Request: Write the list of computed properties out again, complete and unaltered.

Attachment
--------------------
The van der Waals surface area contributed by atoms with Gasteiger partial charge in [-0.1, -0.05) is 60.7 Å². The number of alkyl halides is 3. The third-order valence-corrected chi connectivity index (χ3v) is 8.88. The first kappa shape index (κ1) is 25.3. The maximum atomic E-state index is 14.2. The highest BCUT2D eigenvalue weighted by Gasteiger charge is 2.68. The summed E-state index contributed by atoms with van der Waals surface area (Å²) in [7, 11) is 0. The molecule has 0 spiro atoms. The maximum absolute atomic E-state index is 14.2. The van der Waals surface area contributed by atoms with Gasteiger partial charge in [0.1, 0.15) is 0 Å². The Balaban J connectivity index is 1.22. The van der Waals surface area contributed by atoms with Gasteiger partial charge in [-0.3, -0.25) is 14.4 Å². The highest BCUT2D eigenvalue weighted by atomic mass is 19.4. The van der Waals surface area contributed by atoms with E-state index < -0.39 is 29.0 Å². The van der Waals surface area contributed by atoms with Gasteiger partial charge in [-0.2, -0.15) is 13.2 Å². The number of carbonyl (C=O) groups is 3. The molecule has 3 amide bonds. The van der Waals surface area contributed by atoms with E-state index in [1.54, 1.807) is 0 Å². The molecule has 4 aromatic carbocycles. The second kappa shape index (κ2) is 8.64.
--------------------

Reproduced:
The van der Waals surface area contributed by atoms with Gasteiger partial charge in [-0.1, -0.05) is 60.7 Å². The number of alkyl halides is 3. The third-order valence-corrected chi connectivity index (χ3v) is 8.88. The first kappa shape index (κ1) is 25.3. The maximum atomic E-state index is 14.2. The highest BCUT2D eigenvalue weighted by Gasteiger charge is 2.68. The summed E-state index contributed by atoms with van der Waals surface area (Å²) in [7, 11) is 0. The molecule has 0 spiro atoms. The maximum absolute atomic E-state index is 14.2. The van der Waals surface area contributed by atoms with Gasteiger partial charge in [0.1, 0.15) is 0 Å². The Balaban J connectivity index is 1.22. The van der Waals surface area contributed by atoms with Gasteiger partial charge in [-0.3, -0.25) is 14.4 Å². The highest BCUT2D eigenvalue weighted by atomic mass is 19.4. The van der Waals surface area contributed by atoms with E-state index < -0.39 is 29.0 Å². The van der Waals surface area contributed by atoms with Gasteiger partial charge in [-0.2, -0.15) is 13.2 Å². The number of carbonyl (C=O) groups is 3. The molecule has 3 amide bonds. The van der Waals surface area contributed by atoms with E-state index in [1.54, 1.807) is 0 Å². The molecule has 4 aromatic carbocycles. The second kappa shape index (κ2) is 8.64.